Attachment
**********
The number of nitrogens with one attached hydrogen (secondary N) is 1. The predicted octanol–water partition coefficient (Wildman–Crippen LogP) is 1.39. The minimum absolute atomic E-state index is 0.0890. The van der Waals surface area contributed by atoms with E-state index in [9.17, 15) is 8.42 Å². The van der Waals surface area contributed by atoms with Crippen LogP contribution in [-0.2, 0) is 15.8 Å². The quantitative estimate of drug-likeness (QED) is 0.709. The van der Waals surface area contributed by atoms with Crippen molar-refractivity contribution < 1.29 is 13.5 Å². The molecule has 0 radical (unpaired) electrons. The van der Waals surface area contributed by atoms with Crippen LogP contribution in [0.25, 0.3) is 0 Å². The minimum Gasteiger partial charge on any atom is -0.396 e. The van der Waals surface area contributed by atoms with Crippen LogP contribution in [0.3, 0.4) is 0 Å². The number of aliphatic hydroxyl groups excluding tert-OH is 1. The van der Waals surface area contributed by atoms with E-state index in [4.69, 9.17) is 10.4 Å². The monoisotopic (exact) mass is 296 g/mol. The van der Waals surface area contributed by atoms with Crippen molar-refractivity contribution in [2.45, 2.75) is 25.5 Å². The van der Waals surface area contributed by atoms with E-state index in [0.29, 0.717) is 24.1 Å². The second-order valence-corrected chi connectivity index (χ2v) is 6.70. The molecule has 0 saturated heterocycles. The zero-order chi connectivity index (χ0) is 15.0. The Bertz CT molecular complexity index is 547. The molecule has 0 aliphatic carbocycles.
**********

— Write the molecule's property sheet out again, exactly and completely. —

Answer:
The number of nitrogens with one attached hydrogen (secondary N) is 1. The predicted octanol–water partition coefficient (Wildman–Crippen LogP) is 1.39. The minimum absolute atomic E-state index is 0.0890. The van der Waals surface area contributed by atoms with E-state index in [9.17, 15) is 8.42 Å². The van der Waals surface area contributed by atoms with Crippen LogP contribution in [-0.2, 0) is 15.8 Å². The quantitative estimate of drug-likeness (QED) is 0.709. The van der Waals surface area contributed by atoms with Crippen molar-refractivity contribution < 1.29 is 13.5 Å². The molecule has 0 radical (unpaired) electrons. The van der Waals surface area contributed by atoms with Crippen LogP contribution in [0.25, 0.3) is 0 Å². The minimum Gasteiger partial charge on any atom is -0.396 e. The van der Waals surface area contributed by atoms with Crippen LogP contribution in [0.3, 0.4) is 0 Å². The number of aliphatic hydroxyl groups excluding tert-OH is 1. The van der Waals surface area contributed by atoms with E-state index in [4.69, 9.17) is 10.4 Å². The monoisotopic (exact) mass is 296 g/mol. The van der Waals surface area contributed by atoms with Crippen molar-refractivity contribution in [2.45, 2.75) is 25.5 Å². The van der Waals surface area contributed by atoms with E-state index in [0.29, 0.717) is 24.1 Å². The second-order valence-corrected chi connectivity index (χ2v) is 6.70. The molecule has 0 saturated heterocycles. The zero-order chi connectivity index (χ0) is 15.0. The Bertz CT molecular complexity index is 547. The molecule has 0 aliphatic carbocycles.